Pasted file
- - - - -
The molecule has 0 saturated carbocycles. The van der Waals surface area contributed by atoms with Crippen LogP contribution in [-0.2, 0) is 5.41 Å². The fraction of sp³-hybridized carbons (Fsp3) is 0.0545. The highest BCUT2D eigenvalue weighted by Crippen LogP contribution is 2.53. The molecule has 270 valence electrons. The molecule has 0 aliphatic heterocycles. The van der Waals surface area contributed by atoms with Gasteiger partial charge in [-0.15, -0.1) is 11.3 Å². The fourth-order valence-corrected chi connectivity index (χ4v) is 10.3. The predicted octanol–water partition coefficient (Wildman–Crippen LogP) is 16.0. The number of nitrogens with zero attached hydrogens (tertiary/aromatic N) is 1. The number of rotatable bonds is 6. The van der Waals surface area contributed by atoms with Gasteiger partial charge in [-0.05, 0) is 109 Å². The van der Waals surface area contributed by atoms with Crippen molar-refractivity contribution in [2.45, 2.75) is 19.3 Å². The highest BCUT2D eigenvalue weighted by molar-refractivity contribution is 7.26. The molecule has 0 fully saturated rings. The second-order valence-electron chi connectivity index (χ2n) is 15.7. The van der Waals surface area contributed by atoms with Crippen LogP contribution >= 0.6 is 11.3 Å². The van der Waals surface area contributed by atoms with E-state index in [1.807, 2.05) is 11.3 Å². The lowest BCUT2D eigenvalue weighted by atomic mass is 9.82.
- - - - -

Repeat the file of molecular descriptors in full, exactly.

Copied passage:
The molecule has 0 saturated carbocycles. The van der Waals surface area contributed by atoms with Crippen LogP contribution in [-0.2, 0) is 5.41 Å². The fraction of sp³-hybridized carbons (Fsp3) is 0.0545. The highest BCUT2D eigenvalue weighted by Crippen LogP contribution is 2.53. The molecule has 270 valence electrons. The molecule has 0 aliphatic heterocycles. The van der Waals surface area contributed by atoms with Gasteiger partial charge in [-0.15, -0.1) is 11.3 Å². The fourth-order valence-corrected chi connectivity index (χ4v) is 10.3. The predicted octanol–water partition coefficient (Wildman–Crippen LogP) is 16.0. The number of nitrogens with zero attached hydrogens (tertiary/aromatic N) is 1. The number of rotatable bonds is 6. The van der Waals surface area contributed by atoms with Gasteiger partial charge in [-0.05, 0) is 109 Å². The van der Waals surface area contributed by atoms with Crippen molar-refractivity contribution in [2.45, 2.75) is 19.3 Å². The highest BCUT2D eigenvalue weighted by molar-refractivity contribution is 7.26. The molecule has 0 fully saturated rings. The second-order valence-electron chi connectivity index (χ2n) is 15.7. The van der Waals surface area contributed by atoms with Crippen LogP contribution >= 0.6 is 11.3 Å². The van der Waals surface area contributed by atoms with E-state index in [1.807, 2.05) is 11.3 Å². The lowest BCUT2D eigenvalue weighted by atomic mass is 9.82.